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“The Taking of Pelham 1 2 3”-(Chris)
Chris Pandolfi
Studio: Sony Pictures
Release Date:
Special Features:

2 commentaries / 4 featurettes


Yes, “The Taking of Pelham 1 2 3” works as an action film. But what interested me more was the dynamic between subway dispatcher Walter Garber (Denzel Washington) and a criminal mastermind who calls himself Ryder (John Travolta). They share such fascinating scenes that I’m disappointed there weren’t more of them. ***

It’s a classic psychological scenario: Ryder, who hijacks a New York City subway train and holds passengers hostage, begins communicating with Garber over the intercom and comes to identify with him. Would he consider Garber a friend? Possibly, although I think a more accurate way of putting it is that he considers Garber as an equal, someone who knows just how terrible the city of New York can be. To elaborate would give too much away, but I will say that Garber has his own problems to deal with. ***

Tony Scott’s remake of the 1974 film starring Walter Matthau and Robert Shaw (itself based on the novel by John Godey) isn’t at pains to transcend its genre, and it definitely steers clear of the subtleties that make psychological thrillers appealing. Still, it achieves everything it wanted to achieve. ***

Much of its success, of course, is the result of the performances by Washington and Travolta; despite the fact that they aren’t physically seen together for most of the film, they still share natural onscreen chemistry, the back and forth conversations over the intercom flowing with seemingly no effort. Travolta in particular is especially good, effectively conveying his character’s irrational state of mind. Ryder is a psychopath, but he’s not without some depth – one can tell that his rage has been building for quite some time, quite possibly for very good reasons. ***

Whereas the original film was focused on satirically portraying the people of New York reacting to an extraordinary situation, this new film focuses more on the situation itself, and it plays up the psychological drama convincingly. What Ryder and Garber share is much more personal, which is to say that it’s not merely about trying to stop the bad guy. It’s about trying to understand the bad guy, getting to the heart of why he’s doing what he’s doing. ***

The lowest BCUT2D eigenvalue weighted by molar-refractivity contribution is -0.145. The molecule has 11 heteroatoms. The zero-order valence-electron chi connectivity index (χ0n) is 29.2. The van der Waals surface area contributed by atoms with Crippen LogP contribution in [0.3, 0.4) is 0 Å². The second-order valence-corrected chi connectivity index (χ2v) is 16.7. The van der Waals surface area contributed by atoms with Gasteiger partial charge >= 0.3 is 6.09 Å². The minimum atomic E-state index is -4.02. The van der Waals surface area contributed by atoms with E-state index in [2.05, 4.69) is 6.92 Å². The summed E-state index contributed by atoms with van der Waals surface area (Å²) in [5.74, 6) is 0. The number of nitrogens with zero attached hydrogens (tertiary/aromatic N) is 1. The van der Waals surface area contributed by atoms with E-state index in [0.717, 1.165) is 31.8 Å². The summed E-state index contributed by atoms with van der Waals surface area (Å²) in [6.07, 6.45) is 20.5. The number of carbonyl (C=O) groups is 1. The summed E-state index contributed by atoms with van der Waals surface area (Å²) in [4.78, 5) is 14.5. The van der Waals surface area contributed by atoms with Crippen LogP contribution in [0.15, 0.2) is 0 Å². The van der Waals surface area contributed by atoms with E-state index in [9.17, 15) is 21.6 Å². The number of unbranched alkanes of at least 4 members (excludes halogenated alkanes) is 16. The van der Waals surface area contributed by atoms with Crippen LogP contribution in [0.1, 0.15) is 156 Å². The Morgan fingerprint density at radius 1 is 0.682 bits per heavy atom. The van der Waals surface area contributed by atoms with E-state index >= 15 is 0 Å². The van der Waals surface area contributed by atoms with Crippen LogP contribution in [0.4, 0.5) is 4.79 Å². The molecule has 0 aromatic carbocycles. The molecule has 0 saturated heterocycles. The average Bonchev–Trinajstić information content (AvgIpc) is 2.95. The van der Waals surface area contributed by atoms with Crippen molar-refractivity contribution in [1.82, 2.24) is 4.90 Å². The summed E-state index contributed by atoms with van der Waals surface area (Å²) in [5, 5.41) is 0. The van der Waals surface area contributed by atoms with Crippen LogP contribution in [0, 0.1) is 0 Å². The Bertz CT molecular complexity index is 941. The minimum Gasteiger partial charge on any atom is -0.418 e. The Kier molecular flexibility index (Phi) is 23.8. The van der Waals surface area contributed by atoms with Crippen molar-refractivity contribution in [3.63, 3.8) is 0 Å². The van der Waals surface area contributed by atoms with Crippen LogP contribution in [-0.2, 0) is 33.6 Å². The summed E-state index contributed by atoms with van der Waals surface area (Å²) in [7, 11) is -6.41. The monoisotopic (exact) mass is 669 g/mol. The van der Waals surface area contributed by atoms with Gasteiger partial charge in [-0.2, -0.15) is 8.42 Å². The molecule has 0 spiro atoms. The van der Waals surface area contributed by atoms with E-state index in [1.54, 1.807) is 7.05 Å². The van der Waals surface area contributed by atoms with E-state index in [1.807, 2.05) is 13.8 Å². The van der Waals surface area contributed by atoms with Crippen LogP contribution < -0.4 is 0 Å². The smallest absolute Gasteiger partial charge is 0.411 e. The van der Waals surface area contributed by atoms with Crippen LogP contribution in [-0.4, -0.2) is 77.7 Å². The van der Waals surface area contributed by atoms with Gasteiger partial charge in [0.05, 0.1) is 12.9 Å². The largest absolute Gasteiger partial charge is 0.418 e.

There are some interesting things to consider, most notably the fact that he continuously monitors the state of the stock market on a laptop as he sits in the driver’s compartment. This most certainly has something to do with his demands: Garber must contact the Mayor of New York and have $10 million delivered in exactly one hour. Should the delivery be late, Ryder will execute a hostage for every additional minute. ***

There are other nicely developed characters. For one, there’s Camonetti (John Turturro), a professional hostage negotiator who guides Garber as he attempt to placate Ryder. Camonetti is level-headed and calm, a man who has clearly been through tough situations before. He’s well aware of the urgency, but he never loses himself to panic, and he’s capable of thinking things through, even when Ryder showers him with a litany of ethnic slurs. At the same time, he’s well aware that time is running out for the hostages, as is the NYPD, who have the unfortunate responsibility of collecting Ryder’s money and getting it to the subway. ***

There’s also Garber’s wife, Therese (Aunjanue Ellis). While not given very much screen time, her brief phone conversations with her husband suggest fascinating things about their relationship. Why, for instance, would she ask him to pick up a gallon of milk on the way home from delivering the money to Ryder? Better yet, why would Garber immediately start talking about only getting a quart? Do they genuinely believe that everything will be all right, or is it just their way to distract themselves so as not to panic? I would imagine it’s a little bit of both. ***

And then there’s the Mayor of New York (James Gandolfini). I was pleasantly surprised by him. He’s introduced as yet another political stereotype – an unpopular man with no connection to the people in the middle of a scandal. But then comes his final scene with Garber, and while I won’t reveal what he says, I will say that it makes him seem much more convincing as a real person. This didn’t quite apply to the original version of “Pelham,” which depicted the Mayor, played by Lee Wallace, as an opportunistic phony. Maybe it helped that Gandolfini’s take on this character didn’t involve him being sick with the flu. ***

All in all, “The Taking of Pelham 1 2 3” is adequate entertainment, which is to say that it’s everything it wants to be and no more. It delivers as a tense action picture, but it achieves more with the psychological components, helped immensely by the onscreen chemistry between Washington and Travolta. ***

Special Features:

This DVD includes two audio commentary tracks, one with director Tony Scott, the other with writer Brian Helgeland and producer Todd Black. Also included are four featurettes: “No Time to Lose: The Making of ‘Pelham 1 2 3,’” “The Third Rail: New York Underground,” “Marketing ‘Pelham,’” and “From the Top Down: Stylizing Character.” The film is presented in its original 2.40:1 widescreen format and features Dolby 5.1 Digital sound. ***

Final Words:

In spite of the less-than-original plot, they were able to convince me that they were two men on opposite sides of the law in a desperate situation. Travolta is especially effective, not a clone of the cold and calculating Mr. Blue from the original “Pelham” but rather an enhancement – an intense man with a grudge against the city of New York. You believe that he’s capable of anything, including murder. Believing in a character is always the hallmark of a decent movie.


Copyright @ Teakwood Productions 2000
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